I’ve never shared this story with anyone. No one knows it except my family, and they’ve kept my secret well.
They know how I feel about people who make noise during concerts and shows. How I’ve written editor’s letters, complaining about the inconsiderate few who talk, or crackle candy wrappers, or answer cell phones, or actually appear to be operating light machinery – up to and including leaf blowers – during concerts and shows. They know how I get when people bolt for the exit before a curtain falls, or light up dark movie theaters with text messages that apparently just can’t wait until the movie’s over.
They know how I get when I experience these disruptions, how I can go on for hours about how the inconsiderate few are ruining the concert and show experience, how we all might as well just stay home and listen to music on the radio, or watch movies on TV, or operate our own light machinery.
So my family was understandably surprised when I bought tickets to the season debut of the Cleveland Orchestra’s Miami Residency last January.
“Dad,’’ my teen-aged son said. “Aren’t you going to just flip out again when people in the audience make noise?
“Are you sure?” he said. “You know it’s going to happen.”
“There isn’t going to be any noise this time,” I said. “I wrote an editor’s letter asking people not to make any.’’
We took our seats in the first row of the Arsht Center. Close enough to see the minute hand ticking on the cellists’ wrist watches. I checked my own watch to see if we were synchronized. We were.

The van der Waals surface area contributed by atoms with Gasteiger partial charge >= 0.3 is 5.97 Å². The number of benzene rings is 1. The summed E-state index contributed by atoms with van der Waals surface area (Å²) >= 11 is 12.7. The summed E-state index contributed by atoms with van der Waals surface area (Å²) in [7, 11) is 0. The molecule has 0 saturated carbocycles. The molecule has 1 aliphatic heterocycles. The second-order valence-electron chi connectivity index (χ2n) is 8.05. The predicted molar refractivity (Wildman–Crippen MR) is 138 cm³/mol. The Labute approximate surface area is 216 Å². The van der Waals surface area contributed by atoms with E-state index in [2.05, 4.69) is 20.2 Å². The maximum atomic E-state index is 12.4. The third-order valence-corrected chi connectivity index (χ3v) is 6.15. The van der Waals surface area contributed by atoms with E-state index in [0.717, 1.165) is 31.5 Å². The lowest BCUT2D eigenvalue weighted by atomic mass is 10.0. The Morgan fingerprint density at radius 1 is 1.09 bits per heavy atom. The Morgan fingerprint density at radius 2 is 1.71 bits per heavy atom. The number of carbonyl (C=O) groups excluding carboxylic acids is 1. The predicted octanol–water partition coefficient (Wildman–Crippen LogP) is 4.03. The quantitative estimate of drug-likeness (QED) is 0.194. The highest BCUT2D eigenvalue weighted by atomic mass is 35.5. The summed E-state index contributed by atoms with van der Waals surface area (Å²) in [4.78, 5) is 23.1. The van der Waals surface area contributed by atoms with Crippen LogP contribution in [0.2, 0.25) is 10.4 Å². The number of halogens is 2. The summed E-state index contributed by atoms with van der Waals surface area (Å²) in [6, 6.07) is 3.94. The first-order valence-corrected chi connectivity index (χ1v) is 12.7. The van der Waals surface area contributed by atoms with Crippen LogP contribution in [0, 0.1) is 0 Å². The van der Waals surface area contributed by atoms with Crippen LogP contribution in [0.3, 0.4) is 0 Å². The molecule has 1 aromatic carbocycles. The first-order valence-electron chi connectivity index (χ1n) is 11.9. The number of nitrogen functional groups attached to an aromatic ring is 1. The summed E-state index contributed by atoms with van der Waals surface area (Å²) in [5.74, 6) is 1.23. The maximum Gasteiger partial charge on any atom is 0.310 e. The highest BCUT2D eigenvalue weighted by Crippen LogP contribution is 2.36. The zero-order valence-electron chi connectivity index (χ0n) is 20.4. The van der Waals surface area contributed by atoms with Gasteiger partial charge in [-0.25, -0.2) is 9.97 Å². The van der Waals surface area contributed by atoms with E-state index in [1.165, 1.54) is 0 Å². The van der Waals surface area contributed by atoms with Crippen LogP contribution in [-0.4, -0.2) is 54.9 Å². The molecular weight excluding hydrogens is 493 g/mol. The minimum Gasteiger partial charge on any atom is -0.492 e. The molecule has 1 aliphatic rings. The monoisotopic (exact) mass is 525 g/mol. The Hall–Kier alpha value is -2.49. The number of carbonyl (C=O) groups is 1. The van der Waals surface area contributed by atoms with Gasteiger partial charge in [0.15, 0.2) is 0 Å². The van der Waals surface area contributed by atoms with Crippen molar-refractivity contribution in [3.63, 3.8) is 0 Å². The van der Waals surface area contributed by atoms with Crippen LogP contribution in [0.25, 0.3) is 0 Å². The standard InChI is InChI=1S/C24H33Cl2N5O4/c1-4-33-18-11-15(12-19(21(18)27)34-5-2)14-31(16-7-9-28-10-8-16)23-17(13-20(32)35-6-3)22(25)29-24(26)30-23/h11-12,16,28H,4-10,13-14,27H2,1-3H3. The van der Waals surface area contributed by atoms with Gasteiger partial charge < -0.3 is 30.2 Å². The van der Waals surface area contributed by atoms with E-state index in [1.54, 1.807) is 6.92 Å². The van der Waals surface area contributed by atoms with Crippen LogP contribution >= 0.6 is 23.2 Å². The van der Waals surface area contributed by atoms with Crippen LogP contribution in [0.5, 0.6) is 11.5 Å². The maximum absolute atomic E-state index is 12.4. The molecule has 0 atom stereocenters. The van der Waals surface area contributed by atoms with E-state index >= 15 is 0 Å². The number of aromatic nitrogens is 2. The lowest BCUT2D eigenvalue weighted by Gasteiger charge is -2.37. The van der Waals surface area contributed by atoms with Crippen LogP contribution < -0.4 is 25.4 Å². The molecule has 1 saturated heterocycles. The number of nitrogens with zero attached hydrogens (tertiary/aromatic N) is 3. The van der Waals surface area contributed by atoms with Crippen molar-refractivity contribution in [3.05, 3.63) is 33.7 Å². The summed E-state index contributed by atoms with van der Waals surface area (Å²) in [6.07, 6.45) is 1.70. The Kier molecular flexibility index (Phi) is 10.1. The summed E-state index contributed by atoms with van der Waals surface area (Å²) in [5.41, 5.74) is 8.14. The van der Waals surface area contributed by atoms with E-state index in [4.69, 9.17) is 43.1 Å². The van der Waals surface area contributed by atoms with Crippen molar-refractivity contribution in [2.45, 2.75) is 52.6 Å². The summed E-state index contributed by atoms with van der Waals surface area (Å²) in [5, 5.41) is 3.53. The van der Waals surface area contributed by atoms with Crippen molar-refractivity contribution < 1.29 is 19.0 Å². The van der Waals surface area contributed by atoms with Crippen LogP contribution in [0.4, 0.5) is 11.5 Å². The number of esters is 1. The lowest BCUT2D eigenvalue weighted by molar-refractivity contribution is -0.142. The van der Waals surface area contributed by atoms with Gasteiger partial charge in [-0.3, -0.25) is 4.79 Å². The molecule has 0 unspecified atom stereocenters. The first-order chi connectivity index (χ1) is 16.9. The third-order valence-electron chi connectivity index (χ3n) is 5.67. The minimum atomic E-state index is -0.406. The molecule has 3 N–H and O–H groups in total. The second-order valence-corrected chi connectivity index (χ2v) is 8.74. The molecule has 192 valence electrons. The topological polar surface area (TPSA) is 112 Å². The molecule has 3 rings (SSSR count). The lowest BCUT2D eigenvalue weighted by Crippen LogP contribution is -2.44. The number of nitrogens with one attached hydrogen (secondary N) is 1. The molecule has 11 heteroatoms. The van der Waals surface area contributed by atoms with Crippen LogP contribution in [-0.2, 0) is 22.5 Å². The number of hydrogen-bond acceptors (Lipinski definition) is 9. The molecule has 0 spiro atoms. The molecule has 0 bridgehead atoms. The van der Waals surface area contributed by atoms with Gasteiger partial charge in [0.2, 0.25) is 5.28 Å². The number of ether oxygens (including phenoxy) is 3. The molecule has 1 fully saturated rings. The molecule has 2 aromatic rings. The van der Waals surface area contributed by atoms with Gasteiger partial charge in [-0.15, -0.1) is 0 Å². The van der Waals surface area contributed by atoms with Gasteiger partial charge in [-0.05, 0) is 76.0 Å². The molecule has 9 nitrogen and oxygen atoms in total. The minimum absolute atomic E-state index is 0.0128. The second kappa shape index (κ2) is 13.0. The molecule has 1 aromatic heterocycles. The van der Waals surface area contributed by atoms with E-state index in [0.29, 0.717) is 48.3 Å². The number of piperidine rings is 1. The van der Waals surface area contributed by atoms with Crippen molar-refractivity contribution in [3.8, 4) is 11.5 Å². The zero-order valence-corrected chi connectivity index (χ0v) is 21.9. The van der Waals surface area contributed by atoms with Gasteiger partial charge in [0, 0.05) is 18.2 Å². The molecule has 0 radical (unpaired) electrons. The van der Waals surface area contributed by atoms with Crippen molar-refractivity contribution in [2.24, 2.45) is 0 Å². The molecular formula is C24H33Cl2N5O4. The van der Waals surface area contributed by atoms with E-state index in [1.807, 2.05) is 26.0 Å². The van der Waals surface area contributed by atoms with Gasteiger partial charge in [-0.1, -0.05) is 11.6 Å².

The lights dimmed, the big house assembled for the season debut fell silent, and Franz Welser-Möst – conductor of the Cleveland Orchestra – lifted his baton on a program that began with Debussy’s Prelude to the Afternoon of a Faun.
It was a sublime performance. The audience was spellbound and, amazingly for South Florida, silent.
The piece ended to thunderous applause, and Pierre-Laurent Aimard took his place at the piano next for the evening’s second offering, Schumann’s Piano Concerto in A minor.
I scrunched down in my seat, in the first row of the Arsht Center, listening to the first movement of one of my favorite pieces of music segue into the delicate second, when I heard it.
You have got to be kidding me, I thought. Here we are listening to a piece of music that depends as much on silence as sound to work its magic, and the inconsiderate few are making noise again. I started to feel sorry for my family, because I was going to be talking about this in the car on the way home and for hours afterwards.
People started to shift in their seats. They turned their heads to see where the beep was coming from, and who was corrupting the music. I turned my head, too – ready to lock a laser-stare of disapproval on the outrageous, inconsiderate offender.
More heads turned. The cellists looked down, the violinists glanced in our direction. I was pretty sure I saw Franz Welser-Möst shoot a look over his shoulder, too.
“Dad,” my son whispered, tugging at my sleeve.
“Is that you?”
I looked down at the sleeve he was tugging, at the watch I’d synchronized minutes before with the cellists.
LOW BATT, it blinked in the dark.
It was me.
In a panic, I stripped the watch from my wrist, and – for reasons I still can’t explain – handed it to my teen-aged son.
“Sit on it,” I whispered.
At the end of the Schumann piece, before the next piece by Strauss began, I bolted for the exit and dropped my watch into bushes around the base of a tree outside the Arsht Center.
A man passing by in the street watched me. He shook his head, and turned away.
“I’m so sorry,” I said, “I didn’t mean it. Really!”
I’ve never shared this sad story with anyone, and I hope you’ll consider it a cautionary tale to keep your watches fully charged as you look over the many fine shows coming up this season in our annual Guide to the Arts, pg. 103.
I know that I will.